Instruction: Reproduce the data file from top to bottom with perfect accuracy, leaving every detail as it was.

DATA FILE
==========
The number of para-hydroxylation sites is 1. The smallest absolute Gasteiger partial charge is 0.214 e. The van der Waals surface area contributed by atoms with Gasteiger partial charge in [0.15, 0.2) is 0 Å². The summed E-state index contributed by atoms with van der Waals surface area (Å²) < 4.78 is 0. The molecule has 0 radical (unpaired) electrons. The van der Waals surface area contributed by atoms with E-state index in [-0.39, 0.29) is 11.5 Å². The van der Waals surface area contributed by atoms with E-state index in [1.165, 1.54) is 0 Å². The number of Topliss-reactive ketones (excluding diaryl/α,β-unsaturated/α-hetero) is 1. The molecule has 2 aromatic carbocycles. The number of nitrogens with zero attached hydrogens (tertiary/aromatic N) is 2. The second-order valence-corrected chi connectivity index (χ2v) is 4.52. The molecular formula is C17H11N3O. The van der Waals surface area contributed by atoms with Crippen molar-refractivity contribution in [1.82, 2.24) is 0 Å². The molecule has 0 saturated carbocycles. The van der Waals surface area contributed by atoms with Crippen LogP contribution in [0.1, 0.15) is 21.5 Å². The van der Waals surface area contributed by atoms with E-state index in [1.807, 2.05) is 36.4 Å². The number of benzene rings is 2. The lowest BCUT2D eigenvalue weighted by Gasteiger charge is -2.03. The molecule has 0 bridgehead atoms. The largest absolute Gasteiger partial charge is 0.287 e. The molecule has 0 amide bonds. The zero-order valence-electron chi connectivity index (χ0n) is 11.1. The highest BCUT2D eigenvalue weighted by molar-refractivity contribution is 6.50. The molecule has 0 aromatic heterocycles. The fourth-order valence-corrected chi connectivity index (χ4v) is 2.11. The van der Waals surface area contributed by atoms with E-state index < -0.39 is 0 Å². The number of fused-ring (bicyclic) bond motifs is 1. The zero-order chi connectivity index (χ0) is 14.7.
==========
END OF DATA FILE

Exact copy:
The number of para-hydroxylation sites is 1. The smallest absolute Gasteiger partial charge is 0.214 e. The van der Waals surface area contributed by atoms with Gasteiger partial charge in [0.15, 0.2) is 0 Å². The summed E-state index contributed by atoms with van der Waals surface area (Å²) < 4.78 is 0. The molecule has 0 radical (unpaired) electrons. The van der Waals surface area contributed by atoms with E-state index in [-0.39, 0.29) is 11.5 Å². The van der Waals surface area contributed by atoms with E-state index in [1.165, 1.54) is 0 Å². The number of Topliss-reactive ketones (excluding diaryl/α,β-unsaturated/α-hetero) is 1. The molecule has 2 aromatic carbocycles. The number of nitrogens with zero attached hydrogens (tertiary/aromatic N) is 2. The second-order valence-corrected chi connectivity index (χ2v) is 4.52. The molecular formula is C17H11N3O. The van der Waals surface area contributed by atoms with Crippen molar-refractivity contribution in [1.82, 2.24) is 0 Å². The molecule has 0 saturated carbocycles. The van der Waals surface area contributed by atoms with Crippen LogP contribution in [0.1, 0.15) is 21.5 Å². The van der Waals surface area contributed by atoms with E-state index in [1.807, 2.05) is 36.4 Å². The number of benzene rings is 2. The lowest BCUT2D eigenvalue weighted by Gasteiger charge is -2.03. The molecule has 0 bridgehead atoms. The largest absolute Gasteiger partial charge is 0.287 e. The molecule has 0 amide bonds. The zero-order valence-electron chi connectivity index (χ0n) is 11.1. The highest BCUT2D eigenvalue weighted by molar-refractivity contribution is 6.50. The molecule has 0 aromatic heterocycles. The fourth-order valence-corrected chi connectivity index (χ4v) is 2.11. The van der Waals surface area contributed by atoms with E-state index < -0.39 is 0 Å². The number of fused-ring (bicyclic) bond motifs is 1. The zero-order chi connectivity index (χ0) is 14.7.